The Yemeni government is preparing for all possibilities to confront Houthi intransigence, Prime Minister Maeen Abdul-Malik said, calling for increasing its level of readiness.
Abdul-Malik said that using the truce to serve Iran's agenda is unacceptable.
He was speaking at the cabinet meeting in Aden, which discussed several political, military, economic, and service issues and government reform.
According to Saba news agency, the Prime Minister briefed the cabinet on the most recent developments, including the UN and international moves to extend the humanitarian ceasefire.
The cabinet asserted its firm position on compelling the Houthi militias to open Taiz roads, pay employees' salaries from the revenues of Hodeidah ports, and release all abductees and prisoners.
The government stressed the need to boost its preparedness for all possibilities until the state is restored and the Houthis end their coup.
The militias continue to defy the international community and the Yemeni people's will through their failure to implement the terms of the UN armistice and continue their military mobilization, said the cabinet.
The UN envoy to Yemen, Hans Grundberg, along with the US, EU, and regional countries, seek to extend the Yemeni truce, which expires on Oct. 2.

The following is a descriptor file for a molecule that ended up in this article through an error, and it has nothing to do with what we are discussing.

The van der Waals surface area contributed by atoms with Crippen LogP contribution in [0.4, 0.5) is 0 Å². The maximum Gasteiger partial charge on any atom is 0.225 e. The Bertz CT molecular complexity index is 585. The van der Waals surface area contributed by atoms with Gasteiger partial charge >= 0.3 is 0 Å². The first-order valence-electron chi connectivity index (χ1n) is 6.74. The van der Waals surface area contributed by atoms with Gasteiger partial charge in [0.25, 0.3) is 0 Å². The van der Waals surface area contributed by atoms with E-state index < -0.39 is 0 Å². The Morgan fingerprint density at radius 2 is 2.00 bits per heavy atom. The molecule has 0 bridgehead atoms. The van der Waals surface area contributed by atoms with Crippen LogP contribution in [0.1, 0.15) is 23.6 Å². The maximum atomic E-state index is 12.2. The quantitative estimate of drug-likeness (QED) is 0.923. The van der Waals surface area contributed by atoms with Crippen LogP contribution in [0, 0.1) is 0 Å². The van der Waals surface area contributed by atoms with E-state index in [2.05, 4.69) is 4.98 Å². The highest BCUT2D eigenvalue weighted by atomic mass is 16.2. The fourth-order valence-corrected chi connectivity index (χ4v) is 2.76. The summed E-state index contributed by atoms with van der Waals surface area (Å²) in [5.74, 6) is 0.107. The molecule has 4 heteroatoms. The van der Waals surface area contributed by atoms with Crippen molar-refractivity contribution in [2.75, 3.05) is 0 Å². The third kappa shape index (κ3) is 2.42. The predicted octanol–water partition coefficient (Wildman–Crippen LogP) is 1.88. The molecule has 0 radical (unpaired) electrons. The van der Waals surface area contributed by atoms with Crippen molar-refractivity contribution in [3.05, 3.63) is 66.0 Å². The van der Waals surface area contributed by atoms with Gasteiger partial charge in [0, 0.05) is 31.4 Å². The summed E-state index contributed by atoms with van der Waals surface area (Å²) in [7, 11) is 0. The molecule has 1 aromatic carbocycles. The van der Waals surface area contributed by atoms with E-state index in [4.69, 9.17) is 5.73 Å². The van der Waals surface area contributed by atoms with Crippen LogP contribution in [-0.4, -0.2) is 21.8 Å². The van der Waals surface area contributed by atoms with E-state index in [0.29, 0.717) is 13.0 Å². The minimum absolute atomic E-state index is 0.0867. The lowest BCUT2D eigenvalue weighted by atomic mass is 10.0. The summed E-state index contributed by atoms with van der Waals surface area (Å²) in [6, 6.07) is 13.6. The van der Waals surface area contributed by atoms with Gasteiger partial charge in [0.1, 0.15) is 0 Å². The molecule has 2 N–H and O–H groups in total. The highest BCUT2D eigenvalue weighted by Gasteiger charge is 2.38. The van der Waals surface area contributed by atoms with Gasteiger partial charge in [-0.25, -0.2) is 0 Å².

Yemeni sources said the Houthis will likely continue their intransigence in closing Taiz crossings and the roads between the provinces, seeking to prepare for another round of fighting.
The head of the Yemeni Presidential Leadership Council, Rashad al-Alimi, hopes that his participation in the annual meeting of the UN General Assembly will lead to mobilizing political and economic support from world leaders.
Alimi is expected to deliver a speech on Thursday, according to official sources.
Meanwhile, the Houthi militia continues to obstruct all international efforts on the issue of prisoners and abductees while continuing its military parades and imposing levies and royalties to finance its war efforts.
The Yemeni army confirmed Wednesday that two soldiers were injured in a Houthi bombing on its positions in Taiz after a soldier was killed in a drone attack west of the city.
The media center of the Taiz military axis stated that it had monitored 17 violations of the UN truce, including repelling an attempt to infiltrate its positions on the al-Aqroud front, southeast of the city.
During the truce that began on Apr. 2, the Houthi militia recruited thousands of militants, redeployed them, and continued smuggling Iranian weapons into the country.
According to the Yemeni army, the Iranian-backed Houthis committed on Sunday 127 violations of the UN truce on various fronts.